According to a new study, most lowland coral islands can become uninhabitable by the middle of the century. Scientists predict that with rising sea levels, thousands of atolls will suffer from frequent floods, fresh water shortages and infrastructure destruction.
The study, published in the journal Science Advances, is devoted to the Marshall Islands – a state that is already experiencing the adverse effects of climate change. But the authors note that the results obtained are applicable to islands all over the world, including the Maldives, the Seychelles and part of the Hawaiian Islands. For decades, hundreds of thousands of their residents will probably have to leave their homes.
“The turning point, when drinking groundwater on most atoll islands will not be available, will come no later than the middle of the 21st century,” said lead author Dr. Kurt Storlazzi of the US Geological Survey (USGS).
Scientists have used current global greenhouse gas emission indicators to predict the impacts of climate change on the island of Roy Namur, which is part of the Kwajalein Atoll in the Marshall Islands. It was found that when the local sea level around the island is one meter higher than now, annual floods will affect at least half of the island.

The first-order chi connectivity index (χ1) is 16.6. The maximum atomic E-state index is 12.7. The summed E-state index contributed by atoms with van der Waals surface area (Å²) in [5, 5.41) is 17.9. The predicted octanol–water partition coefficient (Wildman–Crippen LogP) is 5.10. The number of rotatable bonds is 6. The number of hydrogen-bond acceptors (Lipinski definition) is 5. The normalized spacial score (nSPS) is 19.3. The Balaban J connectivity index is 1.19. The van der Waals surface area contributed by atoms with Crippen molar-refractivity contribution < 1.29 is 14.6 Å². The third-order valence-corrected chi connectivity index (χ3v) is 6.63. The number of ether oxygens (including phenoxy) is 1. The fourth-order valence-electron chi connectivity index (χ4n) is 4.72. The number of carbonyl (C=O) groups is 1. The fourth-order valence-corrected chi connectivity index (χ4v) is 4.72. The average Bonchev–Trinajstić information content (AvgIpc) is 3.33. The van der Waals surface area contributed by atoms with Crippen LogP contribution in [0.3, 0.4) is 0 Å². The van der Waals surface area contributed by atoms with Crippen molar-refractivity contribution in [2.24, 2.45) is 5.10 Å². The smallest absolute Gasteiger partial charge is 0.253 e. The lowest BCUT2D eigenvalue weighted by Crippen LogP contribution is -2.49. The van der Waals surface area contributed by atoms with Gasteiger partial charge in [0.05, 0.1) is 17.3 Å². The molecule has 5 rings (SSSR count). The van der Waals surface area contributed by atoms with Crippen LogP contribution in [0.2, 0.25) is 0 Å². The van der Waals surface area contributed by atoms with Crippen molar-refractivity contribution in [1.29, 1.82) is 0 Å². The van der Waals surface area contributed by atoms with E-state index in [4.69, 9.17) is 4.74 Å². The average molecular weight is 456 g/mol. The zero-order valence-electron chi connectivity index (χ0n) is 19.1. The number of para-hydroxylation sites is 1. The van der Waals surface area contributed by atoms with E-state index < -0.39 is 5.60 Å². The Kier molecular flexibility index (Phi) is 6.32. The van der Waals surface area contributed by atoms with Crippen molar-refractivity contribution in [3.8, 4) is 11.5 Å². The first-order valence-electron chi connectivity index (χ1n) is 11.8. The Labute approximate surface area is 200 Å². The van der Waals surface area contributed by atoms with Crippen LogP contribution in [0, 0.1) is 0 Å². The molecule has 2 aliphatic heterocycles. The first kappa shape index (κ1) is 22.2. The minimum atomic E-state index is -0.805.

Previous work in this area was primarily focused on determining the rise in sea level, under which the islands literally go under water, but the research of Dr. Storlazzi and his team has a broader view of the problem. Their analysis takes into account the interactions between sea-level rise and wave dynamics in coral reefs. Such interactions will contribute to annual floods on atolls, which not only destroy the infrastructure, but also pollute the sources of fresh water.
This means that islands that have been considered safe for at least a century can be seriously threatened for decades.
“Wave splash events usually cause salty ocean water to seep into the ground and contaminate the freshwater aquifer. Precipitation in the year is not enough to desalinate the island’s water resources until the next storm, when the salty waves again overflow the shore, “explained the USGS hydrologist Steven Gingerich.
“This information is key to assessing the many dangers and prioritizing efforts to reduce risk and increase the flexibility of island communities around the world,” said Dr Stollazzi.
About 70,000 people live in the Marshall Islands, and experts said that they are likely to be evacuated as the sea level rises.
Former Foreign Minister Tony de Broome called the global temperature increase of more than 2 ° C above the pre-industrial level a death sentence for the state. At a recent international meeting in London, the Minister of the Environment of the region David Paul addressed the gathering with a statement on the need to take urgent measures on climate change, on which their future depends.